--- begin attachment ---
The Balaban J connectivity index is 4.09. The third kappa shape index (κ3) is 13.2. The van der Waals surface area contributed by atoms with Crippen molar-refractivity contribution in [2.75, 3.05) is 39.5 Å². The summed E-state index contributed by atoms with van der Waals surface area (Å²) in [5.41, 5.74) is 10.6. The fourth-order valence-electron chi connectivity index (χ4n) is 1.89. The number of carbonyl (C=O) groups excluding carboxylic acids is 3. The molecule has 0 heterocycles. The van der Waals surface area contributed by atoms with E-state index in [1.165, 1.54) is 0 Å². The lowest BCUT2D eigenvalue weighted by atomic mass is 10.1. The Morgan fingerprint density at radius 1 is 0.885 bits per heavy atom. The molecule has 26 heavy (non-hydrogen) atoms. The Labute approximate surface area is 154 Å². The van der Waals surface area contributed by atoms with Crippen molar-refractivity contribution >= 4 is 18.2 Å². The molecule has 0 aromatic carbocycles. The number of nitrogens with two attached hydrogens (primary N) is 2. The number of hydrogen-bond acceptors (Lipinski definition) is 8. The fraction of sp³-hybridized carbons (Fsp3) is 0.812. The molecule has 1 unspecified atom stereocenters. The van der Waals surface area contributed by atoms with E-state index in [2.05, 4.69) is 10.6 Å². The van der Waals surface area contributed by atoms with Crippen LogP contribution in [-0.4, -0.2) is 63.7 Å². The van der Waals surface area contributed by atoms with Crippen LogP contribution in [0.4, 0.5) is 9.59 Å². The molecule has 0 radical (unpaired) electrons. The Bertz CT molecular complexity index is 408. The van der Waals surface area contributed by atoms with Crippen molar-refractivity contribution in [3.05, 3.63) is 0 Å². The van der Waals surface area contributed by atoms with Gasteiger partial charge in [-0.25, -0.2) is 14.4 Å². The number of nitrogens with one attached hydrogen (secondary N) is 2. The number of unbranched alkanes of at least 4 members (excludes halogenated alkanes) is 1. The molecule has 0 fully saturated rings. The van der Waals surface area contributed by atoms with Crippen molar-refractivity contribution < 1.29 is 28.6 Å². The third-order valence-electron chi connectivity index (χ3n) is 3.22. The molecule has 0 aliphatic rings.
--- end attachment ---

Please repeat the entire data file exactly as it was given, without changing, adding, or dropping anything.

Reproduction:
The Balaban J connectivity index is 4.09. The third kappa shape index (κ3) is 13.2. The van der Waals surface area contributed by atoms with Crippen molar-refractivity contribution in [2.75, 3.05) is 39.5 Å². The summed E-state index contributed by atoms with van der Waals surface area (Å²) in [5.41, 5.74) is 10.6. The fourth-order valence-electron chi connectivity index (χ4n) is 1.89. The number of carbonyl (C=O) groups excluding carboxylic acids is 3. The molecule has 0 heterocycles. The van der Waals surface area contributed by atoms with E-state index in [1.165, 1.54) is 0 Å². The lowest BCUT2D eigenvalue weighted by atomic mass is 10.1. The Morgan fingerprint density at radius 1 is 0.885 bits per heavy atom. The molecule has 26 heavy (non-hydrogen) atoms. The Labute approximate surface area is 154 Å². The van der Waals surface area contributed by atoms with Crippen molar-refractivity contribution >= 4 is 18.2 Å². The molecule has 0 aromatic carbocycles. The number of nitrogens with two attached hydrogens (primary N) is 2. The number of hydrogen-bond acceptors (Lipinski definition) is 8. The fraction of sp³-hybridized carbons (Fsp3) is 0.812. The molecule has 1 unspecified atom stereocenters. The van der Waals surface area contributed by atoms with E-state index in [2.05, 4.69) is 10.6 Å². The van der Waals surface area contributed by atoms with Crippen LogP contribution in [-0.4, -0.2) is 63.7 Å². The van der Waals surface area contributed by atoms with Crippen LogP contribution in [0.4, 0.5) is 9.59 Å². The molecule has 0 radical (unpaired) electrons. The Bertz CT molecular complexity index is 408. The van der Waals surface area contributed by atoms with Crippen molar-refractivity contribution in [3.05, 3.63) is 0 Å². The van der Waals surface area contributed by atoms with Gasteiger partial charge in [-0.25, -0.2) is 14.4 Å². The number of nitrogens with one attached hydrogen (secondary N) is 2. The number of unbranched alkanes of at least 4 members (excludes halogenated alkanes) is 1. The molecule has 0 fully saturated rings. The van der Waals surface area contributed by atoms with Crippen molar-refractivity contribution < 1.29 is 28.6 Å². The third-order valence-electron chi connectivity index (χ3n) is 3.22. The molecule has 0 aliphatic rings.